A Brief History of Women in the Workplace

By Sarah Coker

In honor of Women’s History Month, it’s worth looking back on how far society has come in supporting women in the workplace. While there are still advancements to be made, each of these events was a prominent battle. They needed to be won in order to pave the way for the leaders of today. This is not an exhaustive list but is a quick look into the history of labor rights in the US. 

Photo: Chevanon Photography from Pexels

Three Critical Milestones that Made the Workplace What it is Today for Women

1 | Equal Pay Act of 1963: The First Law Mandating Equal Pay 

The first federal laws against gender wage discrimination was signed by John F Kennedy in 1963. An increased amount of women had recently entered the workplace due to the labor shortages of WWII. 

This law states that men and women are to be paid the same amount for the same job. This officially regulates pay standards for both sexes. 

However, the context surrounding this seemingly progressive bill wasn’t entirely pure. 

When the war ended, there was an overwhelming fear that cheap female labor would threaten job prospects for men. Guaranteeing women could not be paid less effectively provided a greater incentive to hire men instead. It was still a commonly held belief that male workers were superior. 

Nearly 60 years later, wage equality continues to be a controversial topic. Several subsequent policies have been enacted with limited success. 

Photo: Annie Spratt on Unsplash
2 | Lorena Weeks v. Southern Bell (1966): Discouraged Hiring on the Basis of Sex

In this hallmark civil rights case, Lorena Weeks was a working-class woman living in Louisville, Georgia. For years she worked two jobs as a waitress and an operator for Southern Bell Telephone and Telegraph Company. After taking time off to marry Billy Weeks and have children of her own, Lorena returned to the company. It was at this point working for Southern Bell, she decided to apply for an empty position as a switchboard operator. 

However, when she submitted an application to the job citing her qualifications and years of experience she was rejected. This was because the position was only offered to men. Their argument was based on a then Georgia State law stating that a woman could not be expected to lift more than 30 pounds, a requirement for the job.  After a lengthy court battle, Weeks was hired to the position and given $31,000 in back pay (equivalent to more than $250,000 today). The victory set an important legal precedent that women could be just as qualified for a wide variety of positions in the workplace both mentally and physically.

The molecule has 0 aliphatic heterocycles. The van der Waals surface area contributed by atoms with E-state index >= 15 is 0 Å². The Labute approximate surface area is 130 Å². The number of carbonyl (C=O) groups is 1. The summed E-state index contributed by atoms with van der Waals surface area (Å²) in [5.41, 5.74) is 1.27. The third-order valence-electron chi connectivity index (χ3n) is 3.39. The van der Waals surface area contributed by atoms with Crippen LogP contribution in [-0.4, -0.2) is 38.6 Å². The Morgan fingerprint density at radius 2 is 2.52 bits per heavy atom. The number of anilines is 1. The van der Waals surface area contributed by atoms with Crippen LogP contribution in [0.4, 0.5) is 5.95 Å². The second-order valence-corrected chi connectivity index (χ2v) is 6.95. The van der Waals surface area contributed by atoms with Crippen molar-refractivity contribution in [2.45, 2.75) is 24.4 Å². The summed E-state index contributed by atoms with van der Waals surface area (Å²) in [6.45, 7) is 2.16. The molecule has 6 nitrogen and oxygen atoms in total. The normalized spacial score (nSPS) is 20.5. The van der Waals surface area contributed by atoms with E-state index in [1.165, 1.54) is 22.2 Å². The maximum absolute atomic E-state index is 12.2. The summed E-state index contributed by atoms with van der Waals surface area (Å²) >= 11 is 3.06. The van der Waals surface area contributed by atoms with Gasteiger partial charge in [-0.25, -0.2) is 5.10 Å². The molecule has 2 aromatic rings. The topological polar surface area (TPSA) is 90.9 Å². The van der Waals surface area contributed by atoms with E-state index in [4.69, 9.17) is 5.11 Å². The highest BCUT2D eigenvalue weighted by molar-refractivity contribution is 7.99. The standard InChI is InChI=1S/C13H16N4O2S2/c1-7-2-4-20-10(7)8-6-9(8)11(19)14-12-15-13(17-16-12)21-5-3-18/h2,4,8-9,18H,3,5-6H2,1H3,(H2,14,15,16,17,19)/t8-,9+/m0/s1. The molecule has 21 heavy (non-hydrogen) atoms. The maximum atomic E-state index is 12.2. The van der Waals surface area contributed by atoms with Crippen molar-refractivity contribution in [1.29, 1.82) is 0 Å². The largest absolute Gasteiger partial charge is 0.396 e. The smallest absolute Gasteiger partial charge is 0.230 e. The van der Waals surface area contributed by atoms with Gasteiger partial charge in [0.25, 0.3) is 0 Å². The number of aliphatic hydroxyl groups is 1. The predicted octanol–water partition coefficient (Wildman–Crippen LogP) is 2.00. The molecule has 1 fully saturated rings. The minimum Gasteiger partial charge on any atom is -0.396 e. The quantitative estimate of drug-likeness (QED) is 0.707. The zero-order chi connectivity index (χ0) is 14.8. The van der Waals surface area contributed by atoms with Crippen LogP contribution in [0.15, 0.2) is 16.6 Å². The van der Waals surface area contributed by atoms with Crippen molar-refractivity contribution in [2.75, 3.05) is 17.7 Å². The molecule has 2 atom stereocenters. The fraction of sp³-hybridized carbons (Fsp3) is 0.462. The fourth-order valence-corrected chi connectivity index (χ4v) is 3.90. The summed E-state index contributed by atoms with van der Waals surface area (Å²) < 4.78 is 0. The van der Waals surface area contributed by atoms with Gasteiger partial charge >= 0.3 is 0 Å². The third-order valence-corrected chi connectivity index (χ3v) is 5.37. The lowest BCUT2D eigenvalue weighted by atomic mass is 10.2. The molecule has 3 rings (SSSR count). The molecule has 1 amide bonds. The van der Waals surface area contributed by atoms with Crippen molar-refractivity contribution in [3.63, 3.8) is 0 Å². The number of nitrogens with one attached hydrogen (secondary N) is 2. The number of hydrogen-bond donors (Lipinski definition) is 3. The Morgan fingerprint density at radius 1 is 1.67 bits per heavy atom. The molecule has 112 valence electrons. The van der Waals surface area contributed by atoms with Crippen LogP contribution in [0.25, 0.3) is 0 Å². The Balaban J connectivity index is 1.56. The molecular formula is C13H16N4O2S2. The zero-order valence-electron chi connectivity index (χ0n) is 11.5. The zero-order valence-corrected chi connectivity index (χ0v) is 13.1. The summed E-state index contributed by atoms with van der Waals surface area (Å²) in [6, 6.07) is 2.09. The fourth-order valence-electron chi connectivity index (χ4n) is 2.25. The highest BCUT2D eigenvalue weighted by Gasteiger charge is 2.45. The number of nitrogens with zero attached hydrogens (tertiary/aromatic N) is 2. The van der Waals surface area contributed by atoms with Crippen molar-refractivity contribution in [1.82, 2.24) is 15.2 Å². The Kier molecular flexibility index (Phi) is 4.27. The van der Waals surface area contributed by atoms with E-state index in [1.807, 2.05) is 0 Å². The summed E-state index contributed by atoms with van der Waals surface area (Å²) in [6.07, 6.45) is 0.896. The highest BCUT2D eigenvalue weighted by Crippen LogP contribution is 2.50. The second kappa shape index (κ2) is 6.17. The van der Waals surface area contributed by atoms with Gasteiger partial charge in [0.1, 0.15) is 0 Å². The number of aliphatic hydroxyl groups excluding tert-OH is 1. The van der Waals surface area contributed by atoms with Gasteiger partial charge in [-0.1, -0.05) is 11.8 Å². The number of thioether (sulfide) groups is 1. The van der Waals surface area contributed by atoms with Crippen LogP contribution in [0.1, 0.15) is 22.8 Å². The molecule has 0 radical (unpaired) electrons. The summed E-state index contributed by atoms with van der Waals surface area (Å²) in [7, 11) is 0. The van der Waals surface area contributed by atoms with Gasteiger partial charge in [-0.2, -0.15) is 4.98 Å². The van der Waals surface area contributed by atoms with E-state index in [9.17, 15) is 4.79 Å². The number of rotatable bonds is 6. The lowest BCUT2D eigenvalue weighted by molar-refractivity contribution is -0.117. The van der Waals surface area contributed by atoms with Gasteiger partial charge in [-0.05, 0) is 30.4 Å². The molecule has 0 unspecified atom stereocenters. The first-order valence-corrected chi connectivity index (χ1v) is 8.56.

3 | Family and Medical Leave Act (1993): Legally Protected Family Leave

In 1993, the US labor department enacted a policy that gave employees the right to take temporary medical and family leave under certain circumstances. FMLA states that eligible workers can take 12 weeks of unpaid leave to care for a new child or a seriously ill family member, as well as to recover from an illness. The law is not without limitations, as not all employees qualify. They are required to have served a specific length of time with the company, and have worked at least 1,250 hours in the year before requesting leave. Paid leave is still not guaranteed. 

However, it marked a major win for female employees at the time by legally protecting maternity leave. During the first half of the 20th century, women were often treated as temporary employees who would not return to work once they married or had children. This 1993 bill served as an official symbol that the culture had changed, as well as an acknowledgement that women with families were a valid and critical percentage of the workforce.

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